In India, China and Russia, there were once 100,000 wild tigers. Today, only a few thousand survive.
They've disappeared because poachers kill them to sell crushed tiger bone, which is made into a paste that is supposed to kill pain.
The usual solution is to ban the sale of these products. Actor Harrison Ford says in a public-service announcement, "When the buying stops, the killing can, too. Case closed!"
But the case isn't closed. The ban is 33 years old, yet the tigers still disappear.
"If we continue the current approach, ... the tiger is doomed," Terry Anderson of PERC, the Property and Environment Research Center (www.perc.org), told me for my ABC special "You Can't Even Talk About It" .
Anderson points out that governments have repeatedly failed to save animals by banning their sale. They've failed with the Colobus monkey in West Africa, the alligator in China and now with the tiger in Asia.
How do we save them? Here's an idea. Let's sell them! And eat them!
A hundred years ago, American bison were almost extinct. Why? Because no one owned them and had the incentive to protect them. People just killed them.
Then ranchers began to fence in the bison and farm them. Today, America has half a million bison.
Does America have a shortage of chickens? No. Because we eat them. I realize this is counterintuitive. Expand animal populations by letting people consume them? The conventional thinking seems so much more sensible -- and sensitive.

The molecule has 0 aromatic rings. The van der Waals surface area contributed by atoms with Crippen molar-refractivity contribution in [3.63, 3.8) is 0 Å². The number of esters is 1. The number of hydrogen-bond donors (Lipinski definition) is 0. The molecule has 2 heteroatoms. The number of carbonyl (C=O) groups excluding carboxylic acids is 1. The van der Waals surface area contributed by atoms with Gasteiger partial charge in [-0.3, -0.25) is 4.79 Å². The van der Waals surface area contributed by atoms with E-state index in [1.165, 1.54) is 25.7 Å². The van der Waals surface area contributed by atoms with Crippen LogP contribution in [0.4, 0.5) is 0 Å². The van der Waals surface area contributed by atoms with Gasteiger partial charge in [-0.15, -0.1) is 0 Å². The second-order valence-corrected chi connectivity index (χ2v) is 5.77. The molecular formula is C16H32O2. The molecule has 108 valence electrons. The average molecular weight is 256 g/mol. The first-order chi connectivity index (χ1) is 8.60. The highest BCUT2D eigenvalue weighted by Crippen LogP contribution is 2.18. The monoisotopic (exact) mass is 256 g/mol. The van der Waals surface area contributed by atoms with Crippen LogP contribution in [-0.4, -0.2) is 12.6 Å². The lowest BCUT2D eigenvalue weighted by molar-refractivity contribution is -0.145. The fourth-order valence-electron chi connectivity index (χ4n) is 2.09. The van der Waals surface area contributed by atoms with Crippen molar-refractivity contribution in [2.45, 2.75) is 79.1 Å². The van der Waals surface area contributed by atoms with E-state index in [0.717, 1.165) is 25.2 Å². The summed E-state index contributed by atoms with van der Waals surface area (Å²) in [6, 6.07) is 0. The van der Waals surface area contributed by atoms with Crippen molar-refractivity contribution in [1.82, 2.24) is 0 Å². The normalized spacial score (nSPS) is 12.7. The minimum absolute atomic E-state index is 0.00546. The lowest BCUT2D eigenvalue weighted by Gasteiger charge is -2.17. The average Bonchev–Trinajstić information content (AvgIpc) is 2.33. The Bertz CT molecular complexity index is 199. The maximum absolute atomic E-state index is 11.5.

But it's simpleminded. In Africa, rhinos were disappearing because poachers killed them for their horns, considered an aphrodisiac. African governments banned the products, but this did little good. A black market, complete with official corruption, arose. The government's game wardens took bribes or slept on the job.
"It was a complete failure," says Dr. Brian Child, who spent 20 years in Africa working to save endangered species. "Wildlife was disappearing everywhere."
What finally worked, he says, was letting landowners own rhinos so they could make money off them from tourism. Suddenly, each tribe had skin in the game, and an incentive to protect its own rhinos.
It's human nature. No government protects resources as effectively as you protect your own property. In Africa, says Anderson, those indifferent security guards suddenly became fierce protectors of their tribal rhinos.